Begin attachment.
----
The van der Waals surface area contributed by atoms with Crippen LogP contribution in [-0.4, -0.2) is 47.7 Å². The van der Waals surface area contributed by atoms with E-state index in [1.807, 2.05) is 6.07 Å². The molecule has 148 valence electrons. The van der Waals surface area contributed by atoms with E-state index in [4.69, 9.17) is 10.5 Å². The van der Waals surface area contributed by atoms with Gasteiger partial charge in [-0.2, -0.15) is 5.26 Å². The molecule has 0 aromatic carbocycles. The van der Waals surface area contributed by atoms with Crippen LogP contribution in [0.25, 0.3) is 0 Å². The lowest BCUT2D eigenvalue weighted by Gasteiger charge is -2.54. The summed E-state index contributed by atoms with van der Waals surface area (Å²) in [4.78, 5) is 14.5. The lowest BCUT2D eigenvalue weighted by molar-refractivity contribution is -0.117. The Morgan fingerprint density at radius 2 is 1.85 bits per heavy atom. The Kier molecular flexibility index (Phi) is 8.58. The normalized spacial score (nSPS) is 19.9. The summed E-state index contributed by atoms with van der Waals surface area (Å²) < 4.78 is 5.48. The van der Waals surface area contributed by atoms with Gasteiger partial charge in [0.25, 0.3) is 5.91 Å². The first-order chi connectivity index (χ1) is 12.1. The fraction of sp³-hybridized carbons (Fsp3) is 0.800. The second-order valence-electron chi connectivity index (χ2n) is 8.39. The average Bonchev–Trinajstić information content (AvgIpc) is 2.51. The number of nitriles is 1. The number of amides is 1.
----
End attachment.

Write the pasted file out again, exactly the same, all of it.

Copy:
The van der Waals surface area contributed by atoms with Crippen LogP contribution in [-0.4, -0.2) is 47.7 Å². The van der Waals surface area contributed by atoms with E-state index in [1.807, 2.05) is 6.07 Å². The molecule has 148 valence electrons. The van der Waals surface area contributed by atoms with E-state index in [4.69, 9.17) is 10.5 Å². The van der Waals surface area contributed by atoms with Gasteiger partial charge in [-0.2, -0.15) is 5.26 Å². The molecule has 0 aromatic carbocycles. The van der Waals surface area contributed by atoms with Crippen LogP contribution in [0.25, 0.3) is 0 Å². The lowest BCUT2D eigenvalue weighted by Gasteiger charge is -2.54. The summed E-state index contributed by atoms with van der Waals surface area (Å²) in [4.78, 5) is 14.5. The lowest BCUT2D eigenvalue weighted by molar-refractivity contribution is -0.117. The Morgan fingerprint density at radius 2 is 1.85 bits per heavy atom. The Kier molecular flexibility index (Phi) is 8.58. The normalized spacial score (nSPS) is 19.9. The summed E-state index contributed by atoms with van der Waals surface area (Å²) < 4.78 is 5.48. The van der Waals surface area contributed by atoms with Gasteiger partial charge in [0.25, 0.3) is 5.91 Å². The first-order chi connectivity index (χ1) is 12.1. The fraction of sp³-hybridized carbons (Fsp3) is 0.800. The second-order valence-electron chi connectivity index (χ2n) is 8.39. The average Bonchev–Trinajstić information content (AvgIpc) is 2.51. The number of nitriles is 1. The number of amides is 1.